Fantasy of Flight is searching for people to share their letters with guests during this symposium coming up in October. Writers or recipients of letters including servicemen and women, family and friends are invited to share their wartime experiences through written correspondence. `

Copies of letters can be mailed to Fantasy of Flight at 1400 Broadway Blvd. SE, Polk City, FL 33868. Scanned copies can be emailed to info@fantasyofflight.com with “Letters from Home” in the subject line.

During the Letters Home: Love, Courage & Survival symposium on Friday, Oct. 12 and Saturday, Oct. 13, veterans and guest speakers will interact with guests in open forum/question-and-answer sessions, followed by meet-and-greet/autograph signing sessions.

Home Front Life During World War II in Stockton, California


[Flickr photo by Gibson Claire McGuire Regester]

Exhibition Examines Role Of Scientists And Doctors In Holocaust

Holocaust, eugenics
This is a poster for the Nazi eugenics program. Printed in 1936, it proclaims, “We are not alone.” The column on the left shows the countries that already had forced sterilization for certain “social undesirables.” The columns on the bottom and right show countries considering eugenics programs.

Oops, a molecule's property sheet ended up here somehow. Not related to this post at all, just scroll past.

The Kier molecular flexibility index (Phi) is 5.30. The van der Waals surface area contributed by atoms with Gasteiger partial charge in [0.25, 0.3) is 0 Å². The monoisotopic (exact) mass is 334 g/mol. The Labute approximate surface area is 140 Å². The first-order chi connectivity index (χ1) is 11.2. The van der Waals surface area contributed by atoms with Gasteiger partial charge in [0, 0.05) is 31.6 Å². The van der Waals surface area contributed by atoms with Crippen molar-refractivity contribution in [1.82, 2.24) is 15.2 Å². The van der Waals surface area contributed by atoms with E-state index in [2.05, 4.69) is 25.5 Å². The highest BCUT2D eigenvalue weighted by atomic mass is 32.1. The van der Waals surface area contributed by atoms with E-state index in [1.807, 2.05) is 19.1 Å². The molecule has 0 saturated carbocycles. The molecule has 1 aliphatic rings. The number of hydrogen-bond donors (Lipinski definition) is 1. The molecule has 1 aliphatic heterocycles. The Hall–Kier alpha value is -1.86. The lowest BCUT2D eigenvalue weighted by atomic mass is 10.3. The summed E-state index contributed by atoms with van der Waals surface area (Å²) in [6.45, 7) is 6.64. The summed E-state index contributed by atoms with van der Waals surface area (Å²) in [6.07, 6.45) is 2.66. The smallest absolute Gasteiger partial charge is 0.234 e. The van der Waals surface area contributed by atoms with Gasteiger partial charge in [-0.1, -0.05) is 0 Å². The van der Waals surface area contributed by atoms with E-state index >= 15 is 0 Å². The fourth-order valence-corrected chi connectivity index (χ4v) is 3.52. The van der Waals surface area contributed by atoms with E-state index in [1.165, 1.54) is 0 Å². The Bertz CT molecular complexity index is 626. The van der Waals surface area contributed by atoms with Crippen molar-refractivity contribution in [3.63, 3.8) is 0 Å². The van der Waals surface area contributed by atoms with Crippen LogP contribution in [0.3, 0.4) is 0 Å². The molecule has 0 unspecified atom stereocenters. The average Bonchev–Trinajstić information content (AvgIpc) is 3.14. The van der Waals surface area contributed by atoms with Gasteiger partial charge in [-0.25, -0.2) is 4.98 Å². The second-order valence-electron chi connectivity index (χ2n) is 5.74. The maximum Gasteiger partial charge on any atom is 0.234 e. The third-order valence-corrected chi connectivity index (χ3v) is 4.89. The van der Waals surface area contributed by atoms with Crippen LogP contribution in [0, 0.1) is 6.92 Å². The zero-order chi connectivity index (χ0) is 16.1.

Note the American flag on the left. Various U.S. states practiced compulsory sterilization as early as 1907, when Indiana instituted sterilization of “confirmed criminals, idiots, imbeciles, and rapists.” The law was overturned in 1921, only to be replaced in 1927 with a law requiring sterilization of the “Insane, feeble minded or epileptic.” That law stayed on the books until 1974. Many states had similar laws and this “social cleansing” program heavily influenced the Nazis.

The Nazis instituted their Law for the Prevention of Hereditarily Diseased Offspring in 1933, the same year Hitler came to power. Many scientists and doctors were quick to jump onto the Nazi bandwagon and began “studies” to prove how the Germanic peoples were superior to all other races. This gave a scholarly stamp of approval to the forced sterilization, and eventual killing, of millions of Jews, Gypsies, Slavs, and physically and mentally disabled.